Higher education in post-World War II Japan has expanded dramatically. Private universities have been central to this development. By 2020 Japan had 615 private four-year colleges or universities, accounting for 80 percent of colleges and universities, serving 80 of Japan’s student population.
The Japan Association of Private Universities and Colleges (JAPUC) plays a significant role in Japan’s private universities and colleges. JAPUC was established by 24 universities/colleges in 1951 when it declared its statement of purpose: JAPUC should contribute maintaining dignity and freedom of private universities/colleges, to develop higher educational institutions and enhance their quality, and to promote research and cultural activities. JAPUC became an incorporated association in 1958 and transformed itself into a general corporate judicial person in 2012.
As of April 2021, 125 universities or colleges are JAPUC members. While these schools are only about 20 percent of the total number of private universities or colleges in Japan, they account for approximately 50 percent of university and college students, and about 50 percent of financial activities of all private universities or colleges. As a result, JAPUC plays a major role among Japan’s private universities and colleges.
Let us look back at the history of contribution of private universities or colleges in the post-WWII Japan. JAPUC member schools have provided higher education to many of Japan’s youth in the post-WWII ear. By doing this, we responded to the urgent needs of rapid diffusion of higher education to the Japan’s postwar population to establish innovative industrial technologies and promote economic growth. Japan’s private universities and colleges also responded to the hopes and wishes of many young Japanese to receive higher education, consistent with the founding philosophies prevailing in the different schools. These contributions have been central to Japan’s growth and prosperity over the past seven decades.
In recent years Japan has lost its traditional focus on catching up to the US in economy as well as in industrial technology. This was partly because Japan surpassed the US in trade balance in many fields such as automobiles, electric appliances, and semiconductors in the mid-1980s. There followed a period of uncertainty about Japan’s economic future. Meanwhile, the world, especially the OECD countries, accelerated their speed in moving toward digitalization, leaving Japan behind. Japan was ranked No. 1 in terms of industrial technology in 1990, but Japan quickly dropped its ranking down to 30th in 2019.
Japan now needs to educate and train university/college graduates who are willing to accept the challenge of grappling emerging problems to which no one knows real answer. The COVID-19 pandemic is a good illustration. We believe that private universities or colleges in Japan should be able to graduate their students who will have the capacities to grapple with today’s and tomorrow’s problems in ways that are consistent with their inherited institutional missions.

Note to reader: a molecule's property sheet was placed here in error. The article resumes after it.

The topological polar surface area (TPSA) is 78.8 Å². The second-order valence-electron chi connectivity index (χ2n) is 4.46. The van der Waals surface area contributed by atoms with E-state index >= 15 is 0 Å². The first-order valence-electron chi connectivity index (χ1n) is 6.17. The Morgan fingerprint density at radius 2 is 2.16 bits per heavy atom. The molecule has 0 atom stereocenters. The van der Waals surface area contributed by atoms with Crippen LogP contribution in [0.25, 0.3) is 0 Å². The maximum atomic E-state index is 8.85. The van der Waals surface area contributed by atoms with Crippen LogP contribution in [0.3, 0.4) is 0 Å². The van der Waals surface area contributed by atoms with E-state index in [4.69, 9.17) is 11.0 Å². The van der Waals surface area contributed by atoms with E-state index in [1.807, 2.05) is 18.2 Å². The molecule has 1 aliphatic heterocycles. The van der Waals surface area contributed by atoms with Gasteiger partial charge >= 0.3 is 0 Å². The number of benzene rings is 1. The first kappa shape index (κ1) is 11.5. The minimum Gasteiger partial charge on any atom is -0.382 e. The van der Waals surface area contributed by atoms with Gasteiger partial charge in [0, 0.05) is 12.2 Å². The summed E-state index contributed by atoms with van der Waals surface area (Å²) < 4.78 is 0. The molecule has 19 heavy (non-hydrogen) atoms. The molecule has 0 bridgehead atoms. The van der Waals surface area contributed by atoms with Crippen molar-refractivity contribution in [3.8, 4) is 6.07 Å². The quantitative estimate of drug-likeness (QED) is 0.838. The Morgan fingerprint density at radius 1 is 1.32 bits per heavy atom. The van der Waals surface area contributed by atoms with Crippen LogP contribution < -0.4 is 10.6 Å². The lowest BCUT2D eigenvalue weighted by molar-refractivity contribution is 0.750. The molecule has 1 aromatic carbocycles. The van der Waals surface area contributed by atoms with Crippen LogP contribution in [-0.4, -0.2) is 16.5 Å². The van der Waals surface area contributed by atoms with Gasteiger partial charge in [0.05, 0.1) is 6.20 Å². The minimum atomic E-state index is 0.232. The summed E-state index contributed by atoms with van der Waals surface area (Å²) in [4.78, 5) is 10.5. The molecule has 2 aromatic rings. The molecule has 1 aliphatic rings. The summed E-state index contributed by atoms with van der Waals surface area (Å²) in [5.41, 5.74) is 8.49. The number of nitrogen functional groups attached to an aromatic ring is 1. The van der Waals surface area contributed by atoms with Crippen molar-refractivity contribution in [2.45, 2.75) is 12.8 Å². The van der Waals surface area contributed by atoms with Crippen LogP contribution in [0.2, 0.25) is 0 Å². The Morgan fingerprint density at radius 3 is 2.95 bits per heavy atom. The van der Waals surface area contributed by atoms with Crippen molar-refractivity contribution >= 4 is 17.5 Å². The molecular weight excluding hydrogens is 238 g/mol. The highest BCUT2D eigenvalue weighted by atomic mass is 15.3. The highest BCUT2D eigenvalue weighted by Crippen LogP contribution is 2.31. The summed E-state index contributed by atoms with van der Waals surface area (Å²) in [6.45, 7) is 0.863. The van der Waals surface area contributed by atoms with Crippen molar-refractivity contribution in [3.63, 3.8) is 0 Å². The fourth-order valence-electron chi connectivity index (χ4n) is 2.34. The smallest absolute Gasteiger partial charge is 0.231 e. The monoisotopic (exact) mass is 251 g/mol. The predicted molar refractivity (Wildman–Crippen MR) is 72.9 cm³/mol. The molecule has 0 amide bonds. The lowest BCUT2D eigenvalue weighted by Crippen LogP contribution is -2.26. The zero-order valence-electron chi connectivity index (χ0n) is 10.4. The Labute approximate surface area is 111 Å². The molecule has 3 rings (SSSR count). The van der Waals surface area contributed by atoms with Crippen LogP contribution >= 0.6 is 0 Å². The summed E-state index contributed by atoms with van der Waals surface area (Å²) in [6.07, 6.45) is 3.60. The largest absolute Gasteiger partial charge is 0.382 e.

It is encouraging that in last two to three decades many of Japanese private universities and colleges have made substantial efforts to enhance the quality of their educational programs. These efforts have born fruit, dramatically enhancing the educational quality of Japanese private universities and colleges as compared with the 1980s.
Today, Japanese private universities and colleges face critical new challenges. Japan’s population is decreasing. The country faces new challenges such as fast DX (digital transformation) and rapid globalization in the post-COVID19 context. Japanese private universities or colleges will have to educate and train their students who are willing and able to tackle these problems as well as the unknown problems of tomorrow. The JAPUC member schools must continue to play their leadership role in higher education reform by instituting the necessary reforms and by demonstrating that they can be successful.
Given those tasks, the Japanese Government financial subsidies to Japanese private universities and colleges is too small. Today, each private university or college in Japan receives less than 10 percent of its budget from the government. It is well known that Japan is raked the lowest among the OCED countries in terms the government’s financial contribution to higher education. Furthermore, when we compare Japanese private universities/colleges with national universities, the amount of national subsidy per student at an average national university is about 13.5 times as large as that per student at an average private university. It is vitally important to close this gap between national universities and private universities/colleges. We strongly urge the Japanese government to increase the national subsidies to private universities and colleges up to the same level of subsidies to national universities. Otherwise, Japan will continue lagging behind among the advanced industrial nations in terms of educating competitive young people who can handle DX, globalization, and tomorrow’s unknown challenges.
JAPUC has a responsibility to play a significant role in leading Japanese private universities and colleges. JAPUC is determined to take the lead in rising to the educational challenges posed by new problems. We appreciate advice from our member schools in this cooperative effort. Thank you.
Japan Association of Private Universities and Colleges